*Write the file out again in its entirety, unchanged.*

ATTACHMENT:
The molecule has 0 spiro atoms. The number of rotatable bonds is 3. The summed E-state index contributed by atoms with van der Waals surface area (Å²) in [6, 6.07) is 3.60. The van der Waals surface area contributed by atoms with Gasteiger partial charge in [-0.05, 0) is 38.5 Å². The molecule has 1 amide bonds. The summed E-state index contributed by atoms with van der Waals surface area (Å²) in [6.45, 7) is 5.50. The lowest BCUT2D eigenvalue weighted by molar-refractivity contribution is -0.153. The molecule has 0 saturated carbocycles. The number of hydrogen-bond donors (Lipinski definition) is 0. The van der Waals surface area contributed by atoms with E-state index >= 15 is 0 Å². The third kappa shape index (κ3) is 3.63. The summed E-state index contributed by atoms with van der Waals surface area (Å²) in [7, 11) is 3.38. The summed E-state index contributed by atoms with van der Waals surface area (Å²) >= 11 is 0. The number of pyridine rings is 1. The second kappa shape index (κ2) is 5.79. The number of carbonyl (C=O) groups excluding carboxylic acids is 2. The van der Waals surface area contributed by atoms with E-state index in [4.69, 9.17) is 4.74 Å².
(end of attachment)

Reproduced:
The molecule has 0 spiro atoms. The number of rotatable bonds is 3. The summed E-state index contributed by atoms with van der Waals surface area (Å²) in [6, 6.07) is 3.60. The van der Waals surface area contributed by atoms with Gasteiger partial charge in [-0.05, 0) is 38.5 Å². The molecule has 1 amide bonds. The summed E-state index contributed by atoms with van der Waals surface area (Å²) in [6.45, 7) is 5.50. The lowest BCUT2D eigenvalue weighted by molar-refractivity contribution is -0.153. The molecule has 0 saturated carbocycles. The number of hydrogen-bond donors (Lipinski definition) is 0. The van der Waals surface area contributed by atoms with E-state index >= 15 is 0 Å². The third kappa shape index (κ3) is 3.63. The summed E-state index contributed by atoms with van der Waals surface area (Å²) in [7, 11) is 3.38. The summed E-state index contributed by atoms with van der Waals surface area (Å²) >= 11 is 0. The number of pyridine rings is 1. The second kappa shape index (κ2) is 5.79. The number of carbonyl (C=O) groups excluding carboxylic acids is 2. The van der Waals surface area contributed by atoms with E-state index in [4.69, 9.17) is 4.74 Å².